Different Scriptures


I am interested in studying other religions and i was wondering lately i have been reading the Book of Mormon and Quran while i dont belive in them as the word of God i was wondering is it wrong to read them or other scriptures from other religions in some of them i have found some good teachings and morales that have helped me in life is this a sin?


Eric, there is nothing wrong in and of itself with reading non-Christian scripture in order to learn about those religions. But you should be well versed in your faith, especially the Bible. Don’t look towards other scriptures for moral guidance. They might get some things right, but they’ll also get some things wrong.

Also, Mormons will tell you to pray over the book of Mormon to see if it is true and you’ll receive a “burning in your bosom.” Do not do that. If the book of Mormon is true, you should be able to use your brain to tell you. There have been books that have given me nice feelings. That does not mean the book is inspired by God, even if I prayed about it before hand.

It is worth noting that even the book of Mormon itself does not testify to the “burning” that missionaries attest to. What it says is

“Behold, I would exhort you that when ye shall read these things, if it be wisdom in God that ye should read them, that ye would remember how merciful the Lord hath been unto the children of men, from the creation of Adam even down until the time that ye shall receive these things, and ponder it in your hearts. And when ye shall receive these things, I would exhort you that ye would ask God, the Eternal Father, in the name of Christ, if these things are not true; and if ye shall ask with a sincere heart, with real intent, having faith in Christ, he will manifest the truth of it unto you, by the power of the Holy Ghost. And by the power of the Holy Ghost ye may know the truth of all things.” - Moroni 10:3-5

The text says the Holy Ghost will lead me to the truth. That does not preclude use of my brain. It mentions nothing of a “burning in the bosom.”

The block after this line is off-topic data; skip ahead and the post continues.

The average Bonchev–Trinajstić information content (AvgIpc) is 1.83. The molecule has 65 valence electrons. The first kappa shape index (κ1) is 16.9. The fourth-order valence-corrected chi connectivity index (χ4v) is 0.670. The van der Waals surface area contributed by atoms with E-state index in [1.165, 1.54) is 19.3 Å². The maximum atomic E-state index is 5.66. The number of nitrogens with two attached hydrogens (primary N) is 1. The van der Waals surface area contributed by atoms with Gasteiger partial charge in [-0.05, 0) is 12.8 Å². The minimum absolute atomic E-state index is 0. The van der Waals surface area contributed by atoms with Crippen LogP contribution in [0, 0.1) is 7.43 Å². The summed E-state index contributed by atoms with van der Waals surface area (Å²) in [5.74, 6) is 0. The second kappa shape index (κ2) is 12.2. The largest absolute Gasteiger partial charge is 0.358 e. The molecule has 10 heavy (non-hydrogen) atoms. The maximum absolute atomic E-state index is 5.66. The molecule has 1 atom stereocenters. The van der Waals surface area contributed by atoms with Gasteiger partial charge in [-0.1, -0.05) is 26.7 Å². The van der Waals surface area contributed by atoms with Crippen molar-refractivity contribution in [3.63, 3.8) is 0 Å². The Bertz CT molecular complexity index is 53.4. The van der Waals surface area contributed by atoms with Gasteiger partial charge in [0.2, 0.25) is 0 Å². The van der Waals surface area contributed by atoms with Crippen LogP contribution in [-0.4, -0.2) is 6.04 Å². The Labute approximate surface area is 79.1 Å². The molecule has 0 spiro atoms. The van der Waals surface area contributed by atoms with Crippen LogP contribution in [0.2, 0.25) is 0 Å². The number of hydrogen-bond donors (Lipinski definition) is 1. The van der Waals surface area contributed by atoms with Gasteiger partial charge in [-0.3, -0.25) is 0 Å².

The Catechism acknowledges that other religions do have truth, and can even help prepare someone for the true Gospel.

Of course that only applies to the parts that are good and true. There is nothing wrong with studying other religions or their books. But you should be well-grounded in your faith first.


Just a side thought:

I have read countless assertions on this forum that you cannot subject scripture or church teachings to logic or reason. If we relied on our brains to verify church teachings, we’d have to throw many of them out the window. Couldn’t the same be said for the Book of Mormon?





No, just throw the people making those assertions out the window :rolleyes:

Methinks you probably misunderstood what they said. It is true that logic cannot produce faith, but it is not such logic can’t produce objective knowledge.

The late Gordon B. Hinckley, former president of the LDS church, said that even if we had the golden plates before us, we wouldn’t necessarily believe. True. And if all the cities in the BoM existed, same thing. That doesn’t meant it’s true. We might say that the Devil, who knows archeology, inspired Smith to write.

But our reason can give us objective knowledge that the events are true (or not true). But it doesn’t give us faith.

How do many Mormon apologists get around the lack of archaeological evidence and the many anachronisms? They say 1) absence doesn’t prove a negative (true, but the fact that we haven’t found one bit of evidence to support it should give us some reason to pause), and 2) God is withholding the facts from us so that we can have faith. Yet, Biblical archeology is a thriving subject…


There are many fine teachings in the Qu’ran, and in general quite a lot that is of interest to any religious person. N.J. Dawood, the Iraqi Jewish scholar who translated the famous Penguin Classics version of the text, called it a literary masterpiece. Reading the Qu’ran, I have found some very moving and powerful stuff. In a way, I can see what Muslims see in it… and how they could genuinely feel that it is the word of God. Do I think that it is the Word of God? No. But on the same token, this does not make it the word of Satan.

A lot of non-Hindus (religious Jews, Christians, etc.) have similiar experiences with the Bhagavad Gita. In the end, I guess, good and interesting writing is good and interesting writing, regardless of its historical religious/social import or reception.


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